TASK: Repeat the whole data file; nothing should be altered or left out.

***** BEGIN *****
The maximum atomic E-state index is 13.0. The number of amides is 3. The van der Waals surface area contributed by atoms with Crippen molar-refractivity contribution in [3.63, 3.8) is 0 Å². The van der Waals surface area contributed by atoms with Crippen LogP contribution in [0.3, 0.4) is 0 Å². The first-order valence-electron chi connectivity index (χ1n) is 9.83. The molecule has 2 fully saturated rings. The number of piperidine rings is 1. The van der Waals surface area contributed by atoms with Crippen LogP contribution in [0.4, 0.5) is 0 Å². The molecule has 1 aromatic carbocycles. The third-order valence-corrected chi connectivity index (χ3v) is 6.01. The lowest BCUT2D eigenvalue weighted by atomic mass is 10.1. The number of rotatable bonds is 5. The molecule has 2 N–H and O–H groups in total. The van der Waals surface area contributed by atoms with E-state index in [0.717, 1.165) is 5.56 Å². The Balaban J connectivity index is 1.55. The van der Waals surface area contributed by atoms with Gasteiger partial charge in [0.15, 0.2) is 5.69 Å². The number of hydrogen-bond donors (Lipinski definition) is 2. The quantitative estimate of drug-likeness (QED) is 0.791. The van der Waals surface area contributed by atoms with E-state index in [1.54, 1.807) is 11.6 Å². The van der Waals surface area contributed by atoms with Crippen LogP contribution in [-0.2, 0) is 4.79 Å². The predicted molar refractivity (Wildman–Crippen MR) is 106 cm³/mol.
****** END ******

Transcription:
The maximum atomic E-state index is 13.0. The number of amides is 3. The van der Waals surface area contributed by atoms with Crippen molar-refractivity contribution in [3.63, 3.8) is 0 Å². The van der Waals surface area contributed by atoms with Crippen LogP contribution in [0.3, 0.4) is 0 Å². The first-order valence-electron chi connectivity index (χ1n) is 9.83. The molecule has 2 fully saturated rings. The number of piperidine rings is 1. The van der Waals surface area contributed by atoms with Crippen LogP contribution in [0.4, 0.5) is 0 Å². The molecule has 1 aromatic carbocycles. The third-order valence-corrected chi connectivity index (χ3v) is 6.01. The lowest BCUT2D eigenvalue weighted by atomic mass is 10.1. The number of rotatable bonds is 5. The molecule has 2 N–H and O–H groups in total. The van der Waals surface area contributed by atoms with E-state index in [0.717, 1.165) is 5.56 Å². The Balaban J connectivity index is 1.55. The van der Waals surface area contributed by atoms with Gasteiger partial charge in [0.15, 0.2) is 5.69 Å². The number of hydrogen-bond donors (Lipinski definition) is 2. The quantitative estimate of drug-likeness (QED) is 0.791. The van der Waals surface area contributed by atoms with E-state index in [1.54, 1.807) is 11.6 Å². The van der Waals surface area contributed by atoms with Crippen LogP contribution in [-0.2, 0) is 4.79 Å². The predicted molar refractivity (Wildman–Crippen MR) is 106 cm³/mol.